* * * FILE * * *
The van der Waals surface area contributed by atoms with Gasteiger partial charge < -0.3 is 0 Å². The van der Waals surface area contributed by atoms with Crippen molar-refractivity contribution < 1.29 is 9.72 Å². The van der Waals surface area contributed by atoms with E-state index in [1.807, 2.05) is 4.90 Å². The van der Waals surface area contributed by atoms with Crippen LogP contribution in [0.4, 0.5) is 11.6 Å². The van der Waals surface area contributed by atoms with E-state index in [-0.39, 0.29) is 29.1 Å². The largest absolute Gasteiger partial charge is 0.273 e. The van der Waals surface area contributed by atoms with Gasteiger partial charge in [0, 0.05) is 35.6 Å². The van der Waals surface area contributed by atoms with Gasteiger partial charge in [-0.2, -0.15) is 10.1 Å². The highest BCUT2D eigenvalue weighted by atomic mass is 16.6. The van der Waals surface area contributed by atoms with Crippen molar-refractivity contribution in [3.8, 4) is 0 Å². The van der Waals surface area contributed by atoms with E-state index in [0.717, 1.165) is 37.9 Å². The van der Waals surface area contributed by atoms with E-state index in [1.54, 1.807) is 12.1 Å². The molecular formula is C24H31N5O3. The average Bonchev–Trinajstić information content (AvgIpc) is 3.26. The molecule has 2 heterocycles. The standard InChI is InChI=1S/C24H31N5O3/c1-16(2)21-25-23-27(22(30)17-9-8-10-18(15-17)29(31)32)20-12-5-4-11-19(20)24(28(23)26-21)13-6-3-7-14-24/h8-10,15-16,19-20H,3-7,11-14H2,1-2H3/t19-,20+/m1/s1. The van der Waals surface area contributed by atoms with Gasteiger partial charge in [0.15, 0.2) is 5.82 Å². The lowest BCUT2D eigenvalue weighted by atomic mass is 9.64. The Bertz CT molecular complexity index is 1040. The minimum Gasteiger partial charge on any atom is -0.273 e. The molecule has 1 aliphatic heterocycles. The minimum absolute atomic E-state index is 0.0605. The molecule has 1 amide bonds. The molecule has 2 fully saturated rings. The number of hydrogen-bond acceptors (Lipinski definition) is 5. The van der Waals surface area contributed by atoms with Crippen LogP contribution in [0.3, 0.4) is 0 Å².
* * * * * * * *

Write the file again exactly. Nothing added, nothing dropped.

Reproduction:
The van der Waals surface area contributed by atoms with Gasteiger partial charge < -0.3 is 0 Å². The van der Waals surface area contributed by atoms with Crippen molar-refractivity contribution < 1.29 is 9.72 Å². The van der Waals surface area contributed by atoms with E-state index in [1.807, 2.05) is 4.90 Å². The van der Waals surface area contributed by atoms with Crippen LogP contribution in [0.4, 0.5) is 11.6 Å². The van der Waals surface area contributed by atoms with E-state index in [-0.39, 0.29) is 29.1 Å². The largest absolute Gasteiger partial charge is 0.273 e. The van der Waals surface area contributed by atoms with Gasteiger partial charge in [0, 0.05) is 35.6 Å². The van der Waals surface area contributed by atoms with Gasteiger partial charge in [-0.2, -0.15) is 10.1 Å². The highest BCUT2D eigenvalue weighted by atomic mass is 16.6. The van der Waals surface area contributed by atoms with Crippen molar-refractivity contribution in [3.8, 4) is 0 Å². The van der Waals surface area contributed by atoms with E-state index in [0.717, 1.165) is 37.9 Å². The van der Waals surface area contributed by atoms with E-state index in [1.54, 1.807) is 12.1 Å². The molecular formula is C24H31N5O3. The average Bonchev–Trinajstić information content (AvgIpc) is 3.26. The molecule has 2 heterocycles. The standard InChI is InChI=1S/C24H31N5O3/c1-16(2)21-25-23-27(22(30)17-9-8-10-18(15-17)29(31)32)20-12-5-4-11-19(20)24(28(23)26-21)13-6-3-7-14-24/h8-10,15-16,19-20H,3-7,11-14H2,1-2H3/t19-,20+/m1/s1. The van der Waals surface area contributed by atoms with Gasteiger partial charge in [0.15, 0.2) is 5.82 Å². The lowest BCUT2D eigenvalue weighted by atomic mass is 9.64. The Bertz CT molecular complexity index is 1040. The minimum Gasteiger partial charge on any atom is -0.273 e. The molecule has 1 aliphatic heterocycles. The minimum absolute atomic E-state index is 0.0605. The molecule has 1 amide bonds. The molecule has 2 fully saturated rings. The number of hydrogen-bond acceptors (Lipinski definition) is 5. The van der Waals surface area contributed by atoms with Crippen LogP contribution in [0.3, 0.4) is 0 Å².